Study results showing two DPP-4 inhibitors neither increased nor decreased the risk of cardiovascular events in type 2 diabetes patients came as no surprise to endocrinologists contacted by MedPage Today.
Both alogliptin (Nesina) and saxagliptin (Onglyza) had a null effect on risk of fatal and nonfatal cardiac events in the safety studies reported simultaneously at the European Society of Cardiology meeting here and online in the New England Journal of Medicine.
But neither did they diminish cardiovascular disease risk in patients with type 2 diabetes who’d either had a previous cardiovascular event or were at higher risk for heart disease, according to findings from the EXAMINE and SAVOR-TIMI 53 studies.
Endocrinologists contacted by MedPage Today said the results aren’t unexpected, because the drugs haven’t shown any signals of heart risk. And few were concerned by an increased risk of hospitalizations for heart failure that turned up in one of the trials.
“The neutral effects should not be surprising,” Silvio Inzucchi, MD, director of the Yale Diabetes Center, told MedPage Today in an interview. “We’ve known that in DPP-4 inhibitors, cardiovascular parameters have been very modest.”
On the other hand, Inzucchi said, the other drugs in the incretin class, GLP-1 agonists, “may potentially have greater cardiovascular effects. If those results would be neutral, then that might be considered disappointing. But DPP-4s have always been neutral on lipids and have shown no major effects on inflammatory markers.”
Nesina (alogliptin) is a small-molecule, orally available dipeptidyl peptidase IV (DPP IV) inhibitor. DPP-4 inhibitors slow the inactivation of incretin hormones GLP-1 (glucagon-like peptide-1) and GIP (glucose-dependent insulinotropic peptide), both of which play a role in regulating blood glucose levels.
Nesina is specifically indicated as an adjunct to diet and exercise to improve glycemic control in adults with type II diabetes mellitus.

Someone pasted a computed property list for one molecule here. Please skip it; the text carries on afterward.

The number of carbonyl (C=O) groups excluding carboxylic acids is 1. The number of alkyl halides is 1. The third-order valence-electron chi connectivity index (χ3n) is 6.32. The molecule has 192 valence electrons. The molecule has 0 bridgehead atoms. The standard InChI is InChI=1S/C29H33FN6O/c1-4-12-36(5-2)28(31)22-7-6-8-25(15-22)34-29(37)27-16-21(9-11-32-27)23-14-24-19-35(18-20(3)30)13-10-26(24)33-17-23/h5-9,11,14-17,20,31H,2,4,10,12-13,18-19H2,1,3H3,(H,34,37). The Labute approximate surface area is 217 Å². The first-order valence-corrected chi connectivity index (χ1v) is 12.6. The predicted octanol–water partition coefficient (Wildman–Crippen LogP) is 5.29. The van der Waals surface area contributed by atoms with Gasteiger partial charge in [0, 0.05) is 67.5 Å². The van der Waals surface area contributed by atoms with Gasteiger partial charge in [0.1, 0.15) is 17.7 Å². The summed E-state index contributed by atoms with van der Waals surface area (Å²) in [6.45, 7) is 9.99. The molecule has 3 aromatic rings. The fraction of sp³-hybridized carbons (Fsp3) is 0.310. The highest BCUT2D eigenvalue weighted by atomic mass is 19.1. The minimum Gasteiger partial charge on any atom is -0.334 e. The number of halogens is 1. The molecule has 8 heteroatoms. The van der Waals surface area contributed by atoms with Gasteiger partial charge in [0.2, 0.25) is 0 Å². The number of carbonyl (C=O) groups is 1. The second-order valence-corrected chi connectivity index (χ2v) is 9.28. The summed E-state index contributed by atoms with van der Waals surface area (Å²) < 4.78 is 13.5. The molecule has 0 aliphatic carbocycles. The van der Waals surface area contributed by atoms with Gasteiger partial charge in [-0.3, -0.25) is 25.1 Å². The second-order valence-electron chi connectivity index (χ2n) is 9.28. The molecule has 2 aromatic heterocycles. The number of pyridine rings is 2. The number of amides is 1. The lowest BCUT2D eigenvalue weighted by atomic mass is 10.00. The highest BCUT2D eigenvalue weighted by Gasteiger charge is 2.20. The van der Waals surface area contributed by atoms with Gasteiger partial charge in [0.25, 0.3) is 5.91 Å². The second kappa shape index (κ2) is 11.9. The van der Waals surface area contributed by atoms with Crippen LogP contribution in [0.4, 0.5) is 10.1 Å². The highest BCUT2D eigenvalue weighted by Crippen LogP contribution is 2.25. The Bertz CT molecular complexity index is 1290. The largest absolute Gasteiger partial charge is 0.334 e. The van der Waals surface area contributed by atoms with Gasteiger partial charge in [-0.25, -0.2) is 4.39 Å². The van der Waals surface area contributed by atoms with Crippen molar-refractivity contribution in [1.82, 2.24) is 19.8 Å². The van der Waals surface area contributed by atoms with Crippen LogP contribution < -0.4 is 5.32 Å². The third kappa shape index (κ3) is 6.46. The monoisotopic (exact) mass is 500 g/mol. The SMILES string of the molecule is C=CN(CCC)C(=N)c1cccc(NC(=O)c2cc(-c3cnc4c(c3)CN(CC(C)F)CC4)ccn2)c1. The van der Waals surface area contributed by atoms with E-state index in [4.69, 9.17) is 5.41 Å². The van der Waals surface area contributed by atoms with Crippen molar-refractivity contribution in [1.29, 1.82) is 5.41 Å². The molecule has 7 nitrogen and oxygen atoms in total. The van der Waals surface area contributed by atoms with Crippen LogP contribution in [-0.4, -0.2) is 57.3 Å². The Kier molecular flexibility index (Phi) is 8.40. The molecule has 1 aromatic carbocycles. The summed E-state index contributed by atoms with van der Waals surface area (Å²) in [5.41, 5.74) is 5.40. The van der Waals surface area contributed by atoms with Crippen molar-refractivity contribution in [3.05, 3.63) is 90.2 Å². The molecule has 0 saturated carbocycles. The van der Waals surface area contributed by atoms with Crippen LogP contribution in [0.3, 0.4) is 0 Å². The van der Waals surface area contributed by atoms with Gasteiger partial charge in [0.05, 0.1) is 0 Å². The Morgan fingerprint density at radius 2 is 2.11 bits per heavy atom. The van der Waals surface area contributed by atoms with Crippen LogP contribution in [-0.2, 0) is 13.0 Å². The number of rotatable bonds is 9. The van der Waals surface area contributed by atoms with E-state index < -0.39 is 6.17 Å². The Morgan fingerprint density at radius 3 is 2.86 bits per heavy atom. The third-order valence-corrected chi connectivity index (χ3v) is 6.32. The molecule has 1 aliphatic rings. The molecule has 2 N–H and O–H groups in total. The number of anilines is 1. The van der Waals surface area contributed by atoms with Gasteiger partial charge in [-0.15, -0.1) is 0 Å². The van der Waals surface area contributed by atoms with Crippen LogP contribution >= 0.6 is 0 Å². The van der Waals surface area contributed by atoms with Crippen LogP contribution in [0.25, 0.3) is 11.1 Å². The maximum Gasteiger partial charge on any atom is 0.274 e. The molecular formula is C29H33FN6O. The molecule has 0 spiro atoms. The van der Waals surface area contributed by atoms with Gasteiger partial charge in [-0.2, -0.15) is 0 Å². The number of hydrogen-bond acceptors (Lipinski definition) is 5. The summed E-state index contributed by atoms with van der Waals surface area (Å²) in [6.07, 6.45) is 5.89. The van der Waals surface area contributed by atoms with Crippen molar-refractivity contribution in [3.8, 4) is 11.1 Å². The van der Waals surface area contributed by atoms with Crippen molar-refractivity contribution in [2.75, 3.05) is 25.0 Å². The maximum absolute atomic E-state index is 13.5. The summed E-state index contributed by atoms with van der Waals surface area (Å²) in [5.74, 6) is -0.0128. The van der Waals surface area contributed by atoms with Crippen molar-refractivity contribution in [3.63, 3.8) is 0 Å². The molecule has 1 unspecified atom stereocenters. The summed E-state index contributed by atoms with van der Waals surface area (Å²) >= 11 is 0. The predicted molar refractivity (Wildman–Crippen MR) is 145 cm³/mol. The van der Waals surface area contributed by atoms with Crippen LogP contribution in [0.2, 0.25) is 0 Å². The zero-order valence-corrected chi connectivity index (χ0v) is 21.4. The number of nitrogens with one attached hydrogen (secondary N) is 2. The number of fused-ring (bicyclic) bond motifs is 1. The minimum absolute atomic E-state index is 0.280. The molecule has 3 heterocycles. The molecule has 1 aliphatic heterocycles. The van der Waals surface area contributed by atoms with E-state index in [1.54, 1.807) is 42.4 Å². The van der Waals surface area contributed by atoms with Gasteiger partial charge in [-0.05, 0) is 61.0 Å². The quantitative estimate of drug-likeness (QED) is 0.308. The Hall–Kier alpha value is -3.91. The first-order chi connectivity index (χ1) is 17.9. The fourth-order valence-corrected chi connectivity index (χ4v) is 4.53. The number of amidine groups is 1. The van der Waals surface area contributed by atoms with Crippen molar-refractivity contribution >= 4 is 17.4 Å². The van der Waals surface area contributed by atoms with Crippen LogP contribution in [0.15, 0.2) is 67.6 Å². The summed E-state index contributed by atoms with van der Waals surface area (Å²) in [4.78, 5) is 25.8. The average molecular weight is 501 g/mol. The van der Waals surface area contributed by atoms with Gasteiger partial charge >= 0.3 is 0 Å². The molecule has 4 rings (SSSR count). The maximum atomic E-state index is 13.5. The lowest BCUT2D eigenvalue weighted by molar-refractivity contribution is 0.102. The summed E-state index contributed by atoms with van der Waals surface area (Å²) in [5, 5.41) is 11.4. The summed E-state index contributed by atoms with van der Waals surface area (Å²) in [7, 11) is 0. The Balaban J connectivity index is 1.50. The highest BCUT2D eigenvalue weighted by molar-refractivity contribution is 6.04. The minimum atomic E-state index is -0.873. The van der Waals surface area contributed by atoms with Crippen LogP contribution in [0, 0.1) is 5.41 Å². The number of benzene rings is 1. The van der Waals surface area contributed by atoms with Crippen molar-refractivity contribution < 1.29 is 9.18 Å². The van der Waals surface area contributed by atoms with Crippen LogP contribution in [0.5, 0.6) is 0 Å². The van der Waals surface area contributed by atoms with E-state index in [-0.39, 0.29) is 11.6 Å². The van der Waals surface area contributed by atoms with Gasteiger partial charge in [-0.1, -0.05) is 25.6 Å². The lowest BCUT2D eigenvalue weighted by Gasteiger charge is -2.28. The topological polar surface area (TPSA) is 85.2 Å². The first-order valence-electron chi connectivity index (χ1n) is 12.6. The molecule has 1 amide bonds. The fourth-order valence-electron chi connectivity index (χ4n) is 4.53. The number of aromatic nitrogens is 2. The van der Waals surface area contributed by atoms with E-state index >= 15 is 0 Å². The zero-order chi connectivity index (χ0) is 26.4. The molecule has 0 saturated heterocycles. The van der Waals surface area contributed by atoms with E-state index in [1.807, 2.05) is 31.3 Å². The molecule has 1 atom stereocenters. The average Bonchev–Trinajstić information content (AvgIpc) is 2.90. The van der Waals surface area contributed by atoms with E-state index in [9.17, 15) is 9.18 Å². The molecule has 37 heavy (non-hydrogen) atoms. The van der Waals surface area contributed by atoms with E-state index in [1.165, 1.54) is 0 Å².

Nesina is supplied as a tablet for oral administration. The recommended dose is 25 mg once daily, with or without food.
Adverse events associated with the use of Nesina may include, but are not limited to, the following:
upper respiratory tract infection
Sue Kirkman, MD, an endocrinologist at the University of North Carolina Chapel Hill, called the results “reassuring.”
“The point of the cardiovascular outcome studies is to make sure there are no off-target adverse effects on cardiovascular disease,” Kirkman said in an email to MedPage Today. “It isn’t to prove that the drugs reduce risk of cardiovascular disease. There are other reasons to treat hyperglycemia, such as symptom reduction and microvascular complication reduction.”
“Between the two studies,” she added, “they studied a large number of patients at high cardiovascular risk, and saw no adverse effects on major cardiovascular endpoints.”
The EXAMINE study, reported here by William B. White, MD, of the University of Connecticut School of Medicine, recruited 5,380 type 2 diabetes patients within 3 months of hospitalization for acute MI or unstable angina. It found that, compared with placebo, treatment with alogliptin for up to 40 months did not increase the risk of a second acute event.
What is Nesina?
Nesina (alogliptin) is an oral diabetes medicine that helps control blood sugar levels. It works by regulating the levels of insulin your body produces after eating.
Nesina may also be used for purposes not listed in this medication guide.
What is Onglyza?
Onglyza (saxagliptin) is an oral diabetes medicine that helps control blood sugar levels. It works by regulating the levels of insulin your body produces after eating.
Onglyza may also be used for purposes not listed in this medication guide.
The second study, SAVOR TIMI 53 - top-line results of which were reported in June - enrolled 16,492 diabetes patients who had a history of cardiovascular disease or were considered high risk for cardiovascular disease. Those patients were randomly assigned to either saxagliptin or placebo and followed for just over 2 years.